Could you write something about coming from a working class background? If you feel like talking about academic stuff, I'd like to know what you say when you get asked what your family does.
Ok, now I've talked about class before on the blog, but it's always been in the context of talking about other things, it seems, from doing a quick attempt at searching for posts about it. So I figured it would make sense to do a post in direct response to this question.
The short answer is that when I've been asked that question, I just tell people what they do. My mom currently works in insurance, but throughout most of my life she worked in various clerical positions. My dad was a steelworker when I was a kid and now is in charge of maintenance at a mall. My stepdad worked in a parking lot for years, and now runs a store with his brother. And no, none of these people has a clue about what my job really entails. They're ridiculously proud of me, but my career is something entirely separate from them.
My particular brand of academic insecurity has never involved insecurity about my family exactly. They are who they are. That's where I come from. It's always been simple. (Now, I've worried about my ability to pass as "belonging" in this profession, but that's a different thing than answering the family question. In fact, I have a friend whose father is a fairly public figure, and she is more reluctant to talk about that than I am to talk about my family's jobs. In other words, I think that this question can be troubling no matter what side of the class fence one grows up on.)
But I want to talk a bit how weird I find the question when it is asked. See, in my experience, people from my background don't ask it. Not really. And I've never asked somebody I've met in my adult life what their parents do. I don't get it. I mean, we're grown-ups, right? What difference does it make what our parents do for a living? Aren't there more pertinent topics of conversation? And nobody in my hometown circle has ever asked such a question of me. I mean, it comes up sooner or later, but it's not like, "And so, Crazy, what does your father do for a living? And your mother?" In my academic life, though, people have asked that of me, and I suppose maybe because I'm not used to the question being asked I just rock it out with the truth. I mean, what's the difference?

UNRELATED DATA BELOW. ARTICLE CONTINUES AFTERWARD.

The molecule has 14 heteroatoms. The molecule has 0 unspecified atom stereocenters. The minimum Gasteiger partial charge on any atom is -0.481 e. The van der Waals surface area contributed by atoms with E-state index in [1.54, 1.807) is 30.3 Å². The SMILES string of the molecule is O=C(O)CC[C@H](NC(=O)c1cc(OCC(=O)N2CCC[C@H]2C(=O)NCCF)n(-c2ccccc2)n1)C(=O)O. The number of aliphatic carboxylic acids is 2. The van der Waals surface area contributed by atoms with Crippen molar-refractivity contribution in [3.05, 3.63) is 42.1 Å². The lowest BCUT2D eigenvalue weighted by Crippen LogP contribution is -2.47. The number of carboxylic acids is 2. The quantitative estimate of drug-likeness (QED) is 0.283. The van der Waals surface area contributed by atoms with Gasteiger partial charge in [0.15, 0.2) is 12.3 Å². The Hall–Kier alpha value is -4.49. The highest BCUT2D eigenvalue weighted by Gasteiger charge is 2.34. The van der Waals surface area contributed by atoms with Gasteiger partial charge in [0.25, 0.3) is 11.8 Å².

I think that what Sara's question gets at, though, is the shame that we can sometimes feel as members of this profession if we come from uneducated people. When we are surrounded by people whose parents are academics or lawyers or doctors or accountants, it can make us feel like we don't "belong" in an office alongside them. Nobody at our dinner tables talked about books that they were reading or what happened "at the office" that day; nobody discussed buying a "summer home" or even annual family vacations. Most of us probably didn't go to camp; most of us probably didn't go to elite universities because it was a big enough deal that we could find a way to manage the state university down the road. Most of us probably didn't travel to Europe until we were in graduate school; we most likely didn't study abroad as undergraduates. We didn't take unpaid internships over summers. We weren't necessarily encouraged to "find ourselves" before choosing a career.
In other words, as much as I say that I'm not embarrassed about my family, and I just say what they do without thinking twice about it, I also recognize very deeply the ways in which my experience that brought me into this profession differs radically from many of the people who work in this profession alongside me. And yes, that difference in experience can lead to certain kinds of insecurity, even as I own the background that brought me to this point. What has been fabulous about my current job is that I have learned not to be as insecure about that stuff, in large part because my particular experience is so incredibly valuable with dealing with the student population that I teach. While it may not be identical to each student's experience, it has many common features, and I really get their anxieties, the roadblocks to high achievement that stand in their way, and the fact that for most of them that education is a scary thing, because it really does threaten their most intimate relationships. Because I understand those things, I can help them to navigate their educations in ways that other professors might not be as equipped to do. And so, sure, there are still moments of shame. But there are far more moments of pride.